If you want to grow your company quickly, California has a message for you: Give us a try.
While some in the site selection consulting community may find it counter-intuitive to think of California as a place where companies go to “get rich quick,” the evidence suggests otherwise.
Inc. magazine released its annual list of the 5,000 fastest growing companies in America, and once again California held the top spot for most companies on the list, at 670.
“First and foremost, California is home to dreamers with an idea and the passion to make it a reality,” said Jesse Torres, the California state small business advocate. “Combine that entrepreneurial spirit with top-notch research institutions, a talented workforce and a community of innovators, and you have the secret sauce for success.”
Companies eligible for the Inc. list had revenues of at least $100,000 in 2013 and had grown to at least $2 million in revenues in 2016.
“First and foremost, California is home to dreamers with an idea and the passion to make it a reality.”
“While these are all examples of California success stories, our office is here to help all businesses, regardless of size and geography, expand in California,” said Sid Voorakkara, external affairs deputy director for the Governor’s Office of Business and Economic Development. “From the California Competes Tax Credit to navigating federal, state and local resources, to supporting a company’s global market presence, GO-Biz has helped companies in California achieve their goals.”
During this current fiscal year, GO-Biz has allocated more than $200 million in California Competes Tax Credits to qualifying companies. Since 2014, GO-Biz has awarded $555.3 million to 775 companies that are projected to create 77,178 new jobs and make $14.5 billion in new investments.
One of the largest California Competes Tax Credit awards in recent years went to Palo Alto-based Tesla Motors Inc., the Elon Musk–founded and run firm that has made and sold about a quarter-million all-electric cars from its base factory in Northern California.
GO-Biz approved $15 million in tax credits to Tesla on June 4, 2015. In return, the revolutionary automaker agreed to add 4,426 new jobs by 2019 and make an additional $2.389 billion in capital investments in California by the same tax year.
Those jobs must pay a minimum average annual salary of $35,000 and a cumulative average annual salary of $55,000 for the company to continue to qualify for the tax credits.
Since that announcement was made over two years ago, Tesla has expanded even more, acquiring its sister company SolarCity for $2 billion and announcing a drastic expansion of Tesla’s service network.
Meanwhile, Musk’s Hawthorne-based SpaceX is nearing a deal on an expansion site near the Port of Los Angeles, and an unnamed SpaceX startup is in discussions to relocate to Torrance and ramp up to 200 employees within three years.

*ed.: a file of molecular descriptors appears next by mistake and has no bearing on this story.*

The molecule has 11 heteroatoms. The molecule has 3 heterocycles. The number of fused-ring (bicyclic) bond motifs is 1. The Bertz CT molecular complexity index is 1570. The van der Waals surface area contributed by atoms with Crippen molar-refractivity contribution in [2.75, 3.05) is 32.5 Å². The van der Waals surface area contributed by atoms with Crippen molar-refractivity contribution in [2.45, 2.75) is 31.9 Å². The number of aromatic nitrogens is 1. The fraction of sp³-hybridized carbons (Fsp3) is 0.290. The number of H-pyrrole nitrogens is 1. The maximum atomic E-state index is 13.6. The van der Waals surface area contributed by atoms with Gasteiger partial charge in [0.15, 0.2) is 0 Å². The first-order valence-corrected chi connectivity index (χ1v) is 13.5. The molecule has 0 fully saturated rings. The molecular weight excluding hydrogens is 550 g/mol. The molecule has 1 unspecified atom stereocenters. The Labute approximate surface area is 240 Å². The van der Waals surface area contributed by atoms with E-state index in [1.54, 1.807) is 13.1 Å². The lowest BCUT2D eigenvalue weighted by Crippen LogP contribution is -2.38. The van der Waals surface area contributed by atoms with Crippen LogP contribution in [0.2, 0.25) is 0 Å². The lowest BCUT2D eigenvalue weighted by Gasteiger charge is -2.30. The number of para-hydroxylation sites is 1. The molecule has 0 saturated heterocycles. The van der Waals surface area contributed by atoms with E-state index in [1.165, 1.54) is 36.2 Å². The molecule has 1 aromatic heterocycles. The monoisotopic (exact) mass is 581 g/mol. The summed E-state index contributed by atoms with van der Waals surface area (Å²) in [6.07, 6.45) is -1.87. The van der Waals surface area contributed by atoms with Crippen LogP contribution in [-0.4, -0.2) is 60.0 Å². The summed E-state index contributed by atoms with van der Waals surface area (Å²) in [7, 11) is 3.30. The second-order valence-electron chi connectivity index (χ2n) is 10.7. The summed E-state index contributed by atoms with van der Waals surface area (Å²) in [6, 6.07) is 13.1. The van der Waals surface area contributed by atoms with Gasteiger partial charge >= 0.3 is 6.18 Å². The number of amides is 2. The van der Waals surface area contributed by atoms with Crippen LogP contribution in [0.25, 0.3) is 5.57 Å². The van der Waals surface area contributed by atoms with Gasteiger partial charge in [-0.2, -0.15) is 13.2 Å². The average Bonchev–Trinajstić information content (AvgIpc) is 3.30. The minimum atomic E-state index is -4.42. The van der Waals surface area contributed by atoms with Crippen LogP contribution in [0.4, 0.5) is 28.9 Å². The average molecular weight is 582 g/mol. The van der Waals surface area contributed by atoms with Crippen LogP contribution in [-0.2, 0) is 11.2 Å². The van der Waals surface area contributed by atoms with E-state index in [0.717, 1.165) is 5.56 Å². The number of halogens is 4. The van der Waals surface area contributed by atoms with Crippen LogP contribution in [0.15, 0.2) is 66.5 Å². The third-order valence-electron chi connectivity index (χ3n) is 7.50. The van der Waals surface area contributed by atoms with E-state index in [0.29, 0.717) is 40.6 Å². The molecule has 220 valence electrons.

The worldwide expansion of the Tesla car company will include 100 new service centers (on top of the 150 already in existence), 350 new mobile service vans and 1,400 additional service workers. Tesla currently earns about $467 million a year in revenue from servicing its electric cars, but that number could go substantially higher with a significant expansion of services.
As Tesla gears up to launch its highly anticipated Model 3, demand is expected to increase for Tesla’s vehicles and its services.
Getting more electric vehicles on the road is a big part of California’s goal to have 1.5 million zero-emission vehicles (ZEVs) deployed throughout the state by 2025. California already has 29 hydrogen fueling centers around the state, with more set to come online soon.
“ZEV success depends on a robust fueling infrastructure throughout California and beyond,” said a recent release from GO-Biz. “The majority of PEV (plug-in electric vehicle) charging begins at home, followed by work and public stations. FCEVs (fuel cell electric vehicles) are almost always charged at public hydrogen fueling stations. Both models offer unique advantages when compared to conventional gasoline or diesel fueling, and GO-Biz strives to play to the strengths of each technology.”
Renewable energy and electric cars, however, are not the sole focus of GO-Biz’s attraction and recruitment efforts. Foreign direct investment is also a large part of the state’s long-term economic development strategy.
That’s why the state recently hosted its first-ever California Investment Summit to attract Chinese FDI. The summit was held in June at the Leland Stanford Mansion in Sacramento and featured 14 business groups from around Northern and Central California. The goal was to pitch specific locations in California to Chinese investors focused on clean tech, water innovation, sustainable development, zero-emission vehicles and more.
“Chinese investors are looking to California for new opportunities and GO-Biz is actively working to connect them with regional business leaders that want to attract new sustainable development projects to their areas,” said Awinash Bawle, GO-Biz deputy director for international affairs and business development. “This summit is a continuation of the governor’s efforts in China and further proof that California is a world leader in the cultivation of clean technology projects that help address climate change, decarbonize our economy and accelerate the move toward a zero-emission vehicle future.”
Between 2000 and 2016, California secured 415 investment deals valued at $25.5 billion from mainland China investors, much of which went into renewable energy and other sustainability ventures, notes Jason Law, GO-Biz special advisor for foreign investment and affairs.
“Attracting inbound international investment is a key driver of California’s economic growth and success,” he adds, noting that “631,500 workers in California are employed as a result of global investment.”